Paradoxes come in all different forms, but here’s one that perfectly fits this Gilded Age: the most significant lesson from the ongoing debate about American education has little to do with schools and everything to do with money. This lesson comes from a series of recent scandals that expose the financial motives of the leaders of the so-called education “reform” movement — the one that is trying to privatize public schools.
The first set of scandals engulfed Tony Bennett, the former Indiana school superintendent and much-vaunted poster boy for the privatization push. After voters in that state responded to his radical agenda by throwing him out of office, he was quickly hired to lead Florida’s education system. At the same time, his wife not-so-coincidentally landed a gig with the Florida-based Charter Schools USA — a for-profit company that not only has a obvious interest in Bennett privatizing Florida schools, but that also was previously awarded lucrative contracts by Bennett in Indiana.
Grotesque as it is to shroud such self-enriching graft in the veneer of helping children, the self-dealing controversy wasn’t Bennett’s most revealing scandal. That distinction goes to recent news that Bennett changed the grades of privately run charter schools on behalf of his financial backers. Indeed, as the Associated Press reported, “When it appeared an Indianapolis charter school run by a prominent Republican donor might receive a poor grade, Bennett’s education team frantically overhauled his signature ‘A-F’ school grading system to improve the school’s marks.” Yet, the Associated Press also reported that just a year before, Bennett “declined to give two Indianapolis public schools (the) same flexibility.”
In response, the American Federation of Teachers is asking Indiana to release emails between Bennett and the education foundation run by former Gov. Jeb Bush, R-Fla., — another prominent face of the “reform” movement. The union is requesting this correspondence because of another scandal — this one publicized by the Washington Post.
Under the headline “E-mails link Bush foundation, corporations and education officials,” the newspaper earlier this year reported on correspondence showing the foundation carefully shaping its education “reform” agenda not around policies that would most help children — but around legislation that would most quickly expand the profit margins of its donors in the for-profit education industry.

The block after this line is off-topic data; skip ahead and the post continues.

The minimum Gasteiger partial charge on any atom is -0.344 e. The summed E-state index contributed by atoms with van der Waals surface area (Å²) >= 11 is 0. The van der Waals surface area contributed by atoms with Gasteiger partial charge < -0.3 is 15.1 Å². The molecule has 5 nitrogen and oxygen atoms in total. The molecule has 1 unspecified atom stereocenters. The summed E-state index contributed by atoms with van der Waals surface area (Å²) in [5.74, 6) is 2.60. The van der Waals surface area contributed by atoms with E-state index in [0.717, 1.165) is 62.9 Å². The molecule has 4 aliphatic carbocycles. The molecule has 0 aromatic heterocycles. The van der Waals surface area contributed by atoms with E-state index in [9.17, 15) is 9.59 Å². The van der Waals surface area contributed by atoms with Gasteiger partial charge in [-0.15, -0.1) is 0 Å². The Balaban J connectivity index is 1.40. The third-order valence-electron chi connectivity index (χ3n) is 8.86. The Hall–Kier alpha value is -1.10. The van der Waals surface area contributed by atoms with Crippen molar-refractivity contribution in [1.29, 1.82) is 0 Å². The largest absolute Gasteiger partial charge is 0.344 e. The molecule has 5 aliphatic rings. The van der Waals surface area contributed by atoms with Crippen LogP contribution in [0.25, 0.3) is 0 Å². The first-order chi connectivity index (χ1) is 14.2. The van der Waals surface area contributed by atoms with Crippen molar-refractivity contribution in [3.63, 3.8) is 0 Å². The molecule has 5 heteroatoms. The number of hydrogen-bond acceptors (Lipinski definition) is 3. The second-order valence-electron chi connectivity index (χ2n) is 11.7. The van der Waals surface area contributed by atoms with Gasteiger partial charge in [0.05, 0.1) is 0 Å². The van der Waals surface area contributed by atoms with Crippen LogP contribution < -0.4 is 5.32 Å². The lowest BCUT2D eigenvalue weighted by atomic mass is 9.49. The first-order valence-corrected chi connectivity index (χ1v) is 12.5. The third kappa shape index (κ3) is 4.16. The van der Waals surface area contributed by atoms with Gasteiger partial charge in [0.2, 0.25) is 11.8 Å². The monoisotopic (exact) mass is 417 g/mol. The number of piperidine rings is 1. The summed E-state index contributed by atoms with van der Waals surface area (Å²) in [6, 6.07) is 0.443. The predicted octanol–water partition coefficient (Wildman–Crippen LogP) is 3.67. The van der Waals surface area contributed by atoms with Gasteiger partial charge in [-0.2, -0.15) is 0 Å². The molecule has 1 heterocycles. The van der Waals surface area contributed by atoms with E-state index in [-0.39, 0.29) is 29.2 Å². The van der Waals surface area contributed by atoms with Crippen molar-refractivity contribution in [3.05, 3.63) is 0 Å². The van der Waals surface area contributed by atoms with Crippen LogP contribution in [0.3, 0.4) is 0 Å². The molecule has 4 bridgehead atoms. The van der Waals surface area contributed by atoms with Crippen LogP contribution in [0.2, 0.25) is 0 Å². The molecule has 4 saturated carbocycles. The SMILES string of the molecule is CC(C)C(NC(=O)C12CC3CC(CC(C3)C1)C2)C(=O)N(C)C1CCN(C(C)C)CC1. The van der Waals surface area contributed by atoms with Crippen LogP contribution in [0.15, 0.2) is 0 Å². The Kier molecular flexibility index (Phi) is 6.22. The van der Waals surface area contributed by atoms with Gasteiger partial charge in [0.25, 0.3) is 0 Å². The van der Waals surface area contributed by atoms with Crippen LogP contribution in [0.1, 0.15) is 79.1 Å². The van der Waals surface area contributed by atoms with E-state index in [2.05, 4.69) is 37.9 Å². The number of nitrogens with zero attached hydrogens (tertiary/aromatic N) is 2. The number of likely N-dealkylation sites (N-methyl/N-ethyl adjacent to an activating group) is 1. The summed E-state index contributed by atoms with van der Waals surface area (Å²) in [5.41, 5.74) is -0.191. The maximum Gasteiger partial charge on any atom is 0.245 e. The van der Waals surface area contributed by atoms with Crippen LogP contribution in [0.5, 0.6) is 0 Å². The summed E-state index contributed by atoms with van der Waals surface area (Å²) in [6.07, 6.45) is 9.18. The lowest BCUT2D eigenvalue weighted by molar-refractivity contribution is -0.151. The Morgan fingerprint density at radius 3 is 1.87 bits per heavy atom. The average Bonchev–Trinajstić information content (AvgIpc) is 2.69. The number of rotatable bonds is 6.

Before all of these controversies, of course, there were plenty of ways to see that something other than concern for kids has been driving “reformers’” push to privatize public schools.
You could, for example, contrast privatizers’ pro-charter-school propaganda with Stanford University’s study showing that most charter schools perform no better — and often worse — than traditional public schools.
You could juxtapose the Reuters story screaming “Private firms eyeing profits from U.S. public schools” next to the New York Times headline blaring “Hedge Funds’ Leaders Rally for Charter Schools.”
You could consider that the most prolific fundraiser in the education “reform” movement is not someone with a stellar record of education policy success, but instead Michelle Rhee, the former Washington, D.C. schools chief whose tenure was defined by a massive cheating scandal.
But maybe the best way to see that profit is the motive of the education “reform” movement is to note that no matter how many kids they harm or how many scandals they create, Bennett, Bush, Rhee and other privatizers continue getting jobs, continue being touted as education “experts” and continue raising huge money for their cause.
Thanks to that dynamic, education politics is spotlighting a fact that should be taught in every civics class. It is a fact that contradicts the pervasive rhetoric about meritocracy, but it is, alas, a fact: If you are backed by enough money, you will almost always retain your status in America — no matter how wrong you are and how many lives you ruin.
David Sirota is a syndicated columnist based in Denver. His email address is email@example.com